The International Tinnitus Journal

The International Tinnitus Journal

Official Journal of the Neurootological and Equilibriometric Society
Official Journal of the Brazil Federal District Otorhinolaryngologist Society

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ISSN: 0946-5448

Abstract

Workplace noise exposure and audiometric thresholds in dental technicians

Author(s): Angela Musacchio,Carmela Romana Natalina Corrao,Giancarlo Altissimi, Alfonso Scarpa, Stefano Di Girolamo, Arianna Di Stadio, Antonio Greco, Massimo Ralli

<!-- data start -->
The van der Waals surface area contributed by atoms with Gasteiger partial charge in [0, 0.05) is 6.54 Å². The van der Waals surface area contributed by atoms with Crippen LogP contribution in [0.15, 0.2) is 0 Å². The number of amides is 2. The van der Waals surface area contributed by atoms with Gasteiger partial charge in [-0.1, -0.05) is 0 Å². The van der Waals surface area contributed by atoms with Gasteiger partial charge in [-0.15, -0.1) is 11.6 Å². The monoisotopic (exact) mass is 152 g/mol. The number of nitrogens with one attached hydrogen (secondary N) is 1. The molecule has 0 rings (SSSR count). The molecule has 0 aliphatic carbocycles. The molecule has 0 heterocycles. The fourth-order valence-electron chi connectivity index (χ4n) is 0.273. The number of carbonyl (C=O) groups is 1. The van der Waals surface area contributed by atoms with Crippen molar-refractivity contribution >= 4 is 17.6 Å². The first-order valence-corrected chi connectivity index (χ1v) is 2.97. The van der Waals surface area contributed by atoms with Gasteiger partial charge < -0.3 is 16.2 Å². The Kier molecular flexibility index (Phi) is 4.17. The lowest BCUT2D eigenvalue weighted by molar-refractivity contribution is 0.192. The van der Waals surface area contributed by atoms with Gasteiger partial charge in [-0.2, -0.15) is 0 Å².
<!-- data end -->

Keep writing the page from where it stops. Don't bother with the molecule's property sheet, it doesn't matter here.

Noise is a well-known risk factor in occupational medicine. Several studies have been performed in workplaces with noise sources, especially in the industrial field; on the contrary, only a few studies have been carried to evaluate the noise exposure effects in non-industrial workplaces such as small factories, handicraft laboratories, and dental laboratories. The aims of this study were to evaluate workplace noise exposure and hearing thresholds in dental technicians. Four laboratories and 51 dental technicians were included in the study. Noise exposure levels during a nominal eight-hour working day (LEX, 8 h) were assessed in the included laboratories. Audiometric thresholds with pure tone audiometry were performed in 51 dental technicians, and results were compared with those expected in subjects not exposed to noise. The environmental noise measures showed moderate differences of the LEX, 8 h among the four laboratories (range 71.4 to 76.2); average LEX, 8 h was 73.9 ± 2.2 dB(A). The audiometric results showed a progressive increase of hearing threshold values at the frequencies mostly involved in noise-induced hearing loss (3, 4 and 6 kHz) and a correlation with age and working seniority especially in males (p<0.005). Nevertheless, in the 92.1% of subjects the threshold increases were in line with those expected in subjects of the same age and sex not exposed to noise and in the remaining 7.8% were not statistically significant (p>0.05). In 3.9% of the cases the increases were bilateral, typical of noise-induced hearing loss, and only 1.9% showed involvement of several frequencies with worsening of expected thresholds >25 dB. In conclusion, our study showed that exposure to noise in dental laboratories was not sufficient to represent a hazard to hearing, as demonstrated by the LEX, 8 h, which were below 80 dB(A) and therefore below the European exposure limit values and exposure action values for workers.

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